Alibaba share price: analysts see 91% upside as sell-off intensifies
As Chinese tech stocks face pronounced selling pressure, analysts continue to view Alibaba favourably.
Despite the Alibaba (NYSE: BABA) share price collapsing 30% in the last 6-months, the sell-side continues to see upside potential from the tech behemoth.
According to Market Beat, the consensus price target for Alibaba last stood at $301.78 per share, a level which implies upside potential of 91.17% from where the stock last traded at.
Alibaba share price
Alibaba closed out Wednesday's US session at US$157.86 per share, giving the conglomerate an market capitalisation of US$429.09 billion. At those price levels, the stock trades on an 18.93x earnings multiple, a significant pullback from where it stood just a year ago and well behind the comps of many of its US big-tech counterparts.
With a mind to curb monopolistic power, the Chinese government has come down hard on some of its country’s most important sectors, from education to technology. Aliababa, ByteDance, Didi, and Tencent have faced the brunt of this scrutiny, with their share prices facing equally fervent declines in response.
Such concerns seem broader than regulatory intervention though, with Tencent and Alibaba both recently reporting that they have made ‘social aid donations’ running into the billions. Such donation, as the narrative goes, is aimed at tacking wealth inequality in the country.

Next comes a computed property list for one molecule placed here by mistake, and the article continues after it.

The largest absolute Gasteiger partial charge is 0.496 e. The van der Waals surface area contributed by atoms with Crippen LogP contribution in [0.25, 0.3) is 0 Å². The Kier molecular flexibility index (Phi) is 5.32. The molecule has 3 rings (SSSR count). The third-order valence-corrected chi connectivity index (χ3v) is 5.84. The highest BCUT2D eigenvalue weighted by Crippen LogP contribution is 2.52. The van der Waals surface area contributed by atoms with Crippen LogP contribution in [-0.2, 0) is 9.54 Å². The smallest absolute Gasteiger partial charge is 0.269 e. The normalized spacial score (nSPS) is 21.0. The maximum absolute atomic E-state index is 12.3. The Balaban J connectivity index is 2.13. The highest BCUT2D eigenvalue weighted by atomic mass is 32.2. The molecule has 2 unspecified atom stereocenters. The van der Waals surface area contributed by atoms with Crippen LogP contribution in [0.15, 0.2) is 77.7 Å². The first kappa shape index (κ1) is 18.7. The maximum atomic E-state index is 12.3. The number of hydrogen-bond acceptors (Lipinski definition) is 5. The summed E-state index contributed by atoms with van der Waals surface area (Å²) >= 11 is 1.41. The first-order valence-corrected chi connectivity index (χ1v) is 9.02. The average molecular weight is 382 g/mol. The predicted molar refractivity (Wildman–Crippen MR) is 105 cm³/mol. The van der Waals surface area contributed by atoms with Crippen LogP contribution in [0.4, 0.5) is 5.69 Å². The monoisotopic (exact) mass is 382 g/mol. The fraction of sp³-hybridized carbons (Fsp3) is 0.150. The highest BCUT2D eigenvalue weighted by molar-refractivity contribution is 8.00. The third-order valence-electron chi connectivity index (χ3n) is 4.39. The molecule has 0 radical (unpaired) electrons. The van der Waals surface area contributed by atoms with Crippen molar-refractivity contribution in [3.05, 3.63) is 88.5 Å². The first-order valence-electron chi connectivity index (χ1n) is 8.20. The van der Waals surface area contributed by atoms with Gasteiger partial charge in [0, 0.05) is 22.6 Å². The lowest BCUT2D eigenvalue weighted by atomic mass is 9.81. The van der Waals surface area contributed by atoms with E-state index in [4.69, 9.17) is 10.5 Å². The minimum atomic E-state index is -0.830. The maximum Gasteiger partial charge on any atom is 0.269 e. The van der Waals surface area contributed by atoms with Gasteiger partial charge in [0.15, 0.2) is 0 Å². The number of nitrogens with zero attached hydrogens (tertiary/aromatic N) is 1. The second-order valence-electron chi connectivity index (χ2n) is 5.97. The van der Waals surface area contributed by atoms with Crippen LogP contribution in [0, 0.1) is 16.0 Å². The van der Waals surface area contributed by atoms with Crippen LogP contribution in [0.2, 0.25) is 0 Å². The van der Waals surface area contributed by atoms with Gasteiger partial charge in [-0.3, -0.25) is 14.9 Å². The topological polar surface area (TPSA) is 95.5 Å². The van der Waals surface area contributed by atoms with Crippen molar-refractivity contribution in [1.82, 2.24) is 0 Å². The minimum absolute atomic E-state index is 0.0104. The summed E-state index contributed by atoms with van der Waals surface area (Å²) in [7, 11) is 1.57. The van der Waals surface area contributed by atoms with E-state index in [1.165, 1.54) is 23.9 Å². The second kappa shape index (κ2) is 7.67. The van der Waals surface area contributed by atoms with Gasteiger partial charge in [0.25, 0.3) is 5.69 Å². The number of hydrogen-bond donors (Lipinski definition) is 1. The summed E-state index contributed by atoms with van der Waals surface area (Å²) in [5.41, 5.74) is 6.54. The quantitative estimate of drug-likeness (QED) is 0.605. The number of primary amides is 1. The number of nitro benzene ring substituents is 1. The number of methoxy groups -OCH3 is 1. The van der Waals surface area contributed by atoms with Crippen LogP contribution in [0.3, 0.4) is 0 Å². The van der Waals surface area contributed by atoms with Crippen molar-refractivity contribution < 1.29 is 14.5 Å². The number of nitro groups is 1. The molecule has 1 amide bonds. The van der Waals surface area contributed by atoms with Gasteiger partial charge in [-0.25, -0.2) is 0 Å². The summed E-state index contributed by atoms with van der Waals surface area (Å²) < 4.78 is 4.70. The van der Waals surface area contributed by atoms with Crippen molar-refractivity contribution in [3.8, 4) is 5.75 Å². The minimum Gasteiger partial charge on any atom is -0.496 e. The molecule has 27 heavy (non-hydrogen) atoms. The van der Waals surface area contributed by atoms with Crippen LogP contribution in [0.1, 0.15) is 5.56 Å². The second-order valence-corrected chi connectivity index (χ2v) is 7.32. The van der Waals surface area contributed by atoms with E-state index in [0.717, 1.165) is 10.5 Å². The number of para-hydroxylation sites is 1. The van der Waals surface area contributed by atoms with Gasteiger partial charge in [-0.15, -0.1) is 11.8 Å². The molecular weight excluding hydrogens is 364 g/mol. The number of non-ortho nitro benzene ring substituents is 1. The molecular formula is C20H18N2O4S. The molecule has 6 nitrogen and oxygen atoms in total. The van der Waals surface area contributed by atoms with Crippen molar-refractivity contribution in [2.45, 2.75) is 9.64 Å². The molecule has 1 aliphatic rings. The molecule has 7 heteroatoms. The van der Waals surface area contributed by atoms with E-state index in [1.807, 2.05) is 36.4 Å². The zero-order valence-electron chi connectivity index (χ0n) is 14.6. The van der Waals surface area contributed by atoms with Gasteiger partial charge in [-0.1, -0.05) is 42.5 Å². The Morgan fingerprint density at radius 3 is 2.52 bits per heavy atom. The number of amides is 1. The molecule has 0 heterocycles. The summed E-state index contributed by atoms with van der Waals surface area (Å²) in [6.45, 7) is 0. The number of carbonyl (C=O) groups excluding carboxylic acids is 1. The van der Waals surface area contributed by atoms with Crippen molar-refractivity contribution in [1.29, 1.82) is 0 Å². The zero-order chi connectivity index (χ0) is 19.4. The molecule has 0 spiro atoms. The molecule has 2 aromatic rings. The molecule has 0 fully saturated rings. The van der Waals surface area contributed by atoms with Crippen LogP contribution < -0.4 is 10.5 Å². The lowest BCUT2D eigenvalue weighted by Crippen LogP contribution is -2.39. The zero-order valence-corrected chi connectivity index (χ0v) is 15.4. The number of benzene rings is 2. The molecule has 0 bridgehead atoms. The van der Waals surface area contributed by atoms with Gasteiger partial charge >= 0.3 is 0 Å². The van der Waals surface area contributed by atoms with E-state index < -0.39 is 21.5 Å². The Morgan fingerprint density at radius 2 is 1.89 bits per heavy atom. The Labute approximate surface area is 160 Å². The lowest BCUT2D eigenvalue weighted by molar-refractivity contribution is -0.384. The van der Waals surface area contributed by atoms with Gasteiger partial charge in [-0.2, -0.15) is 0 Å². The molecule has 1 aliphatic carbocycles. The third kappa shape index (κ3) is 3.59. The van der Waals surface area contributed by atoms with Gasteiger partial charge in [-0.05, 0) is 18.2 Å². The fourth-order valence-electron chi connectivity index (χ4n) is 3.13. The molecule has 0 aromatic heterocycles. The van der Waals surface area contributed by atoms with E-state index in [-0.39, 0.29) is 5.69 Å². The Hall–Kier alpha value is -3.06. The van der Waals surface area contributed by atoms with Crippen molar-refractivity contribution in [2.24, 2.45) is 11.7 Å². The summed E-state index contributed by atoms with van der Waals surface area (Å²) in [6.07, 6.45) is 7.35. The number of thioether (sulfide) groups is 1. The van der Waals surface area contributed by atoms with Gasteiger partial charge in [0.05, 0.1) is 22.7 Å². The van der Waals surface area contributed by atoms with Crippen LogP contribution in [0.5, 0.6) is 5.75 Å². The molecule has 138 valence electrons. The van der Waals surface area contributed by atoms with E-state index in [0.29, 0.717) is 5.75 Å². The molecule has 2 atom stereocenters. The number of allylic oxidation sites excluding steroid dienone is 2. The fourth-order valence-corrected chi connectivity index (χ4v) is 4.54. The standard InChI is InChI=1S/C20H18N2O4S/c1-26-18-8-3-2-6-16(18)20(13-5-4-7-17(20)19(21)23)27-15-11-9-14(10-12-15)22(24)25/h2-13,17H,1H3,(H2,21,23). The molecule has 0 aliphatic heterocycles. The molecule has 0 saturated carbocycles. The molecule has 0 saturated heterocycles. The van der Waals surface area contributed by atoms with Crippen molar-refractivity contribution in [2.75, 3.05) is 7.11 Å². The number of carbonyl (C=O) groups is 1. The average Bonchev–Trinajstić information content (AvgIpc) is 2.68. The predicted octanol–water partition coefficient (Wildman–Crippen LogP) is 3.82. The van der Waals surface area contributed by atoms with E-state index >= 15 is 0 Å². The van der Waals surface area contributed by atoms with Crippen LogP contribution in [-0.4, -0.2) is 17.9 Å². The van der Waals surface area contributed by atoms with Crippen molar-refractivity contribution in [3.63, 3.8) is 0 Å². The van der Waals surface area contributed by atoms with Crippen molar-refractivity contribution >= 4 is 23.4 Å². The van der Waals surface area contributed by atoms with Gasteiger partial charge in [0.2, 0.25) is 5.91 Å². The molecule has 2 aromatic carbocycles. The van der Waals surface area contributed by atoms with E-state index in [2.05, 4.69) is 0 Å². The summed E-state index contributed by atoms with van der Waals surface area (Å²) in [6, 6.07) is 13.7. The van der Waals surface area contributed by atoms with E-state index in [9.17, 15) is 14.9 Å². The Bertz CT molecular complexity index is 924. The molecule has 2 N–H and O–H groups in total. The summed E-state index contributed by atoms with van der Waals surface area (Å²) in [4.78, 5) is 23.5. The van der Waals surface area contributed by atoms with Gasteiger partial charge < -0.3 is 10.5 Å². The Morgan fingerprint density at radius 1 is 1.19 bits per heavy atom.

IG Market Analyst Kyle Rodda recently elaborated on that point, noting that:
‘Every major company is in the cross hairs at the moment from Chinese authorities, as the CCP pushes its “common prosperity” drive. Tech and finance are definite targets, and you throw in the mix the out of favour Jack Ma, and perhaps it was inevitable that Alibaba and Alipay would come under some sort of scrutiny.’
As Mr Rodda further notes:
‘Monopolies are bad for consumers and the interests of broader society. China is looking to rebalance the power and wealth away from “capitalists”, and arguably nip in the bud the state of affairs that have emerged in Western market economies, and restructure massive and sometimes too big to fail corporations, who’ve too much in the eyes of the CCP served the interests of shareholders, but perhaps not society at large.’
These issues haven’t dissuaded the sell-side, mind you. Alibaba’s consensus rating of Buy is made up of 1 Strong Buy rating, 24 Buy ratings, 2 Hold ratings and 2 Sell ratings. That’s little changed from how analaysts viewed the stock just a year ago. (In fact, the consensus price target is higher now than it was then.)
While that view remains stable, everything else about Alibaba – and perhaps Chinese equities more broadly – appears in a state of flux. The contrast between the sharp price declines and the unpredictable regulatory environment also creates a number of important questions that investors and traders must grapple with.
Is this simply a case of the sell-side not ‘catching up’ to the current events; which are inherently difficult to, or potentially impossible to model for?
Or, according to the analyst consensus, is Alibaba actually ‘cheap’ at current price levels, based off historical growth levels and when looking at US big-tech comps?
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